How Sam Barlow’s Immortality Mimics Modern TV Habits

Screenshot depicting a movie reel in Immortality.


Immortality presents a mystery to players in the form of film footage, and by doing this, it blends gaming and cinema like never before.


Film and TV adaptations of video games have been heavily discussed lately due to the television adaptation of The Last of Us. With it breaking record numbers for HBO Max and garnering great reviews, the topic of video game adaptation has been sparked again. Many games have been based on movies and television, and there are dozens of films based on video games. The results have largely been disappointing, but gaming adaptations in all forms have recently improved. However, few games have been able to blend the two mediums successfully. Sam Barlow and his studio Half Mermaid have changed that with the release of Immortality.


The award-winning indie title expands upon the formula of Barlow’s previous games, like Her Story and Telling Lies. Players have to watch an ever-expanding queue of film clips to uncover a bigger mystery. Like most of Barlow’s games, they provide a unique and interactive experience with a focus on player input to piece together and uncover the narrative. Several games like Quantum Break and movies like Black Mirror: Bandersnatch have tried to blend cinema and gaming, but have not been as successful as Barlow. Immortality drifts away from the traditional idea of a game to blend with cinema, and it is the title’s biggest strength.

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Immortality Took Inspiration From Modern TV Viewing

<!–[if IE 9]> <![endif]–>Screenshot depicting the match cut mechanic in Immortality.

In a recent interview with IGN, Barlow discussed how the viewing manner of younger audience members influenced Immortality during development. Barlow says, “Younger people watch TV whilst looking at their phone with the subtitles on, so they don’t actually have to pay attention.” He continues, “They’ll jump into random episodes, skip around, re-watch their favorite episodes a bunch of times… That was one of the things we were interested in with Immortality. . .” Sam goes on to talk about the fact that there are more ways for viewers to control TV and film now more than ever. All of what he discussed is reflected perfectly in Immortality‘s admittedly bare-bones gameplay.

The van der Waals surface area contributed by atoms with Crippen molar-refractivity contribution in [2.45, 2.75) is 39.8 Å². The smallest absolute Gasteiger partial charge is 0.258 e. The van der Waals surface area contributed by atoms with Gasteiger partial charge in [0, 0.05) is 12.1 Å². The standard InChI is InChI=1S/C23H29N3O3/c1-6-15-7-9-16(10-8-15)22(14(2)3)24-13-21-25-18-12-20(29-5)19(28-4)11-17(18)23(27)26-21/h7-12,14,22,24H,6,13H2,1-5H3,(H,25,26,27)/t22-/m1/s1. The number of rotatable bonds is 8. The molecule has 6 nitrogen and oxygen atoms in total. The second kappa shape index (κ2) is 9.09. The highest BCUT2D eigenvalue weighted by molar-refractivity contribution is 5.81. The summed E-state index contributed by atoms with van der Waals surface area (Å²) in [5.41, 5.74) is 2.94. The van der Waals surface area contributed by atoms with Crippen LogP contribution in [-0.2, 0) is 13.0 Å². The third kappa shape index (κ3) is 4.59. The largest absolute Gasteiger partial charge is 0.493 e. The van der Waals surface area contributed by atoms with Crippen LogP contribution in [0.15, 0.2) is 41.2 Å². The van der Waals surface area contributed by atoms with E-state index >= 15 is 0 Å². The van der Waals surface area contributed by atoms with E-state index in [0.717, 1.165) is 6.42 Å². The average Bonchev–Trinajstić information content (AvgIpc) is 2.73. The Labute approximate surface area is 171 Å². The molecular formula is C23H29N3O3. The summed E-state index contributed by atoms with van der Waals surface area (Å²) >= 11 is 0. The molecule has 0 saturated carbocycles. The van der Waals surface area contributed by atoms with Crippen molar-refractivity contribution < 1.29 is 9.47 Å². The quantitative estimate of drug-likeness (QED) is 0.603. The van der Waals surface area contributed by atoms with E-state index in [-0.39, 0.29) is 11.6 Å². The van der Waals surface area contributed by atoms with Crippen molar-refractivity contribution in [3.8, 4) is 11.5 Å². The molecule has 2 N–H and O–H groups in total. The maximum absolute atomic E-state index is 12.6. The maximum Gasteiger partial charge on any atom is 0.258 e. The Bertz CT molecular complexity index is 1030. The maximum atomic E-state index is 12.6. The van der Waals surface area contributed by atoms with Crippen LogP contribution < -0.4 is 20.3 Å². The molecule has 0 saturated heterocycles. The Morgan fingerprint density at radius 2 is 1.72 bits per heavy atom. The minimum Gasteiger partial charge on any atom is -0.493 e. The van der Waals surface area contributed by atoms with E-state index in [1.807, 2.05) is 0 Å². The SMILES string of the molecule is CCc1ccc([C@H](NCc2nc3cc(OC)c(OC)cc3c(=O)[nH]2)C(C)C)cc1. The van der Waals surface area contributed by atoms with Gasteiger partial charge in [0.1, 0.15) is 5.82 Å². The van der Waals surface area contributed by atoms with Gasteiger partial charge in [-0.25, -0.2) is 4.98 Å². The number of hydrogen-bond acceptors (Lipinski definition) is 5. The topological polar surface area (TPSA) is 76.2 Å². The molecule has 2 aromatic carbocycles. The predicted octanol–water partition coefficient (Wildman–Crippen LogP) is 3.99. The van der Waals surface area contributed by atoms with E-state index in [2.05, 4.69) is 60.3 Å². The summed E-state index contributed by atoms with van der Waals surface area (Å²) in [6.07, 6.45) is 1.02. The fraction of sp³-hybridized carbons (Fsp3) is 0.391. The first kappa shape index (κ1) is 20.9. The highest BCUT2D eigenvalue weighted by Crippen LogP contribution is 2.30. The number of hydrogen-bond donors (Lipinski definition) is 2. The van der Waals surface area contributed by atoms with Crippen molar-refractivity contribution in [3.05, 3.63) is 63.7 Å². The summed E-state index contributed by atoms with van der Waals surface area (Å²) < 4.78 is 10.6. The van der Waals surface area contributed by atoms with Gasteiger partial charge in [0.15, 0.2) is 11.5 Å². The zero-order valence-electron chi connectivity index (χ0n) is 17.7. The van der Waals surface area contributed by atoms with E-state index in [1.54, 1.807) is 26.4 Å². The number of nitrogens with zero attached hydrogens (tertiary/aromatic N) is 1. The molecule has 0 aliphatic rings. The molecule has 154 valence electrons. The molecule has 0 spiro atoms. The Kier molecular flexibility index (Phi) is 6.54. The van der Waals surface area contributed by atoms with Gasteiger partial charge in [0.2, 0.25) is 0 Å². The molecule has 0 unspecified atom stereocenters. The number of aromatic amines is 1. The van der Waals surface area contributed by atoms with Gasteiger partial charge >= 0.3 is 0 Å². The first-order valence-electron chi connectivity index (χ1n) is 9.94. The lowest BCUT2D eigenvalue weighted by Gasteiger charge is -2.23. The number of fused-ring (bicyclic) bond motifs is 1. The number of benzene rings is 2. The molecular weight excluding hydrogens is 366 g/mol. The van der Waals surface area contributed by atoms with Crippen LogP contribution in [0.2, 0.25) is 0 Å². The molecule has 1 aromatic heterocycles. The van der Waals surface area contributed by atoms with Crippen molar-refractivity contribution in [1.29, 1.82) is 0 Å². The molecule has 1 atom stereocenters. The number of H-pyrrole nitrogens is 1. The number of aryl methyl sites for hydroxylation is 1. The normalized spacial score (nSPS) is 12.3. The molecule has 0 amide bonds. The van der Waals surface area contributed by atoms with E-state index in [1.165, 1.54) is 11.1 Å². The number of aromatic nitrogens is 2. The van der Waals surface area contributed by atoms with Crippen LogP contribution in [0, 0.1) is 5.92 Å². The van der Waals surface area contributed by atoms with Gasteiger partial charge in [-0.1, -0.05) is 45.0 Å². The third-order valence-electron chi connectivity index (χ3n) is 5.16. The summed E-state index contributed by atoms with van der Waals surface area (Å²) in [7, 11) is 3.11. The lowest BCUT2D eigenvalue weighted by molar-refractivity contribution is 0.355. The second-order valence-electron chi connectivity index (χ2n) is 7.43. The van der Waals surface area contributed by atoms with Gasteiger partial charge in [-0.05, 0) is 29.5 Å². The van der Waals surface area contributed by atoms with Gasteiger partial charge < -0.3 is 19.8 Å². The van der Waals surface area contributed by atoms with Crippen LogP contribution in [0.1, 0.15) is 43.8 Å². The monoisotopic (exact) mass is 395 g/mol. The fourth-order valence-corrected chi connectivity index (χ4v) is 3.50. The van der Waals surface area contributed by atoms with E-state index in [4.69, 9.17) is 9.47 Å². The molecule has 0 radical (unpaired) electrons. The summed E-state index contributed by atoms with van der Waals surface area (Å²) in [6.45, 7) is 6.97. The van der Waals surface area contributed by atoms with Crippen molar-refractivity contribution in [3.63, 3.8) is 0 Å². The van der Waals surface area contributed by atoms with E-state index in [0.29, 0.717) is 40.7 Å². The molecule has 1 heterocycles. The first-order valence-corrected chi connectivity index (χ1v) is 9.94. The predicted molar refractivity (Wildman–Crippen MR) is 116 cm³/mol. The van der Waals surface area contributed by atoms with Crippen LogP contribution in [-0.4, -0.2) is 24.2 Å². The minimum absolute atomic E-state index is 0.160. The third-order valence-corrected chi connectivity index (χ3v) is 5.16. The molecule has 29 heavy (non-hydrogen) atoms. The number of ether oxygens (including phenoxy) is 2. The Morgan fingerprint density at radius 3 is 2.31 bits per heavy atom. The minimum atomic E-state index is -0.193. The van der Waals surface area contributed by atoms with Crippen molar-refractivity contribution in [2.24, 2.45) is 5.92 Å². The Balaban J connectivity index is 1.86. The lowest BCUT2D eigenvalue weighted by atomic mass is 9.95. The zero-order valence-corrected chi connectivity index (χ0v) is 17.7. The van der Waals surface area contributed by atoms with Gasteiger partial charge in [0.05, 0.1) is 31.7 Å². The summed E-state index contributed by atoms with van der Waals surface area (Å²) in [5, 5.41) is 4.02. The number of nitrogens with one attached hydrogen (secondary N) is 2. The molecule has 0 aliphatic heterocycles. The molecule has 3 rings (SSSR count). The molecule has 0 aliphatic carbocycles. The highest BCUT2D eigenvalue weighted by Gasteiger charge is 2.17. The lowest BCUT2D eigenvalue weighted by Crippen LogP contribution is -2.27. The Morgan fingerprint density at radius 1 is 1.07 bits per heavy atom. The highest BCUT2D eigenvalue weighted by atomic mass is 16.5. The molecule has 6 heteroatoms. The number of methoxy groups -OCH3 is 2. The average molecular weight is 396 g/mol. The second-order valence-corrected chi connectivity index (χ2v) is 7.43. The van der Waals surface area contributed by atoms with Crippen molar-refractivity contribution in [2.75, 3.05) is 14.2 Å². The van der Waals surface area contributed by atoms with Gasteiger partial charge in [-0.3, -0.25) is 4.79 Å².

The main gameplay of Immortality involves combing through footage of the film career of an actress named Marissa Marcel. While it may seem uninteresting, players will quickly uncover Immortality‘s hidden and unsettling mystery from the footage, and it is their job to piece it together. This has players tearing through video clips, which leads them to discover new footage. That, in turn, helps uncover the mystery. Like most of Barlow’s games, it makes the player feel like they are actually solving a real mystery by diving into old film footage to find evidence, and this allows the game to naturally blend with cinema.

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Immortality Melds TV and Gaming Seamlessly

<!–[if IE 9]> <![endif]–>Immortality Minsky

Players rarely watch any of the footage in Immortality in order. They will discover one clip, watch it, and then click on something in the footage that will take them to a completely different clip. Due to this, players will have to re-watch and rewind clips several times. As they do so, players will uncover new layers to the mystery and be led to new clips. These core gameplay mechanics perfectly mimic the way Barlow says people view modern TV. This form of viewing is encouraged and arguably necessary to solve the mystery of Immortality.

This brilliant hybrid of cinema and gaming is what makes Immortality stand out. Barlow has essentially found a way to make a game out of rewinding and watching film. It allows players to experience the best of both worlds. They are able to watch and enjoy a well-written and cinematic story, but they also have complete control over the viewing experience. Watching the footage is a large part of the experience, but players must also piece together the mystery with the tools they are given. It creates a hybrid gaming experience unlike any other.

Of course, this approach would not work for every game or film adaptation, but Immorality proves to be a shining example of a piece of art that blends gaming and film. When so many online debates are centered around the best video game adaptions, Immortality has nearly perfected the blend of both mediums while most studios are struggling to figure it all out.



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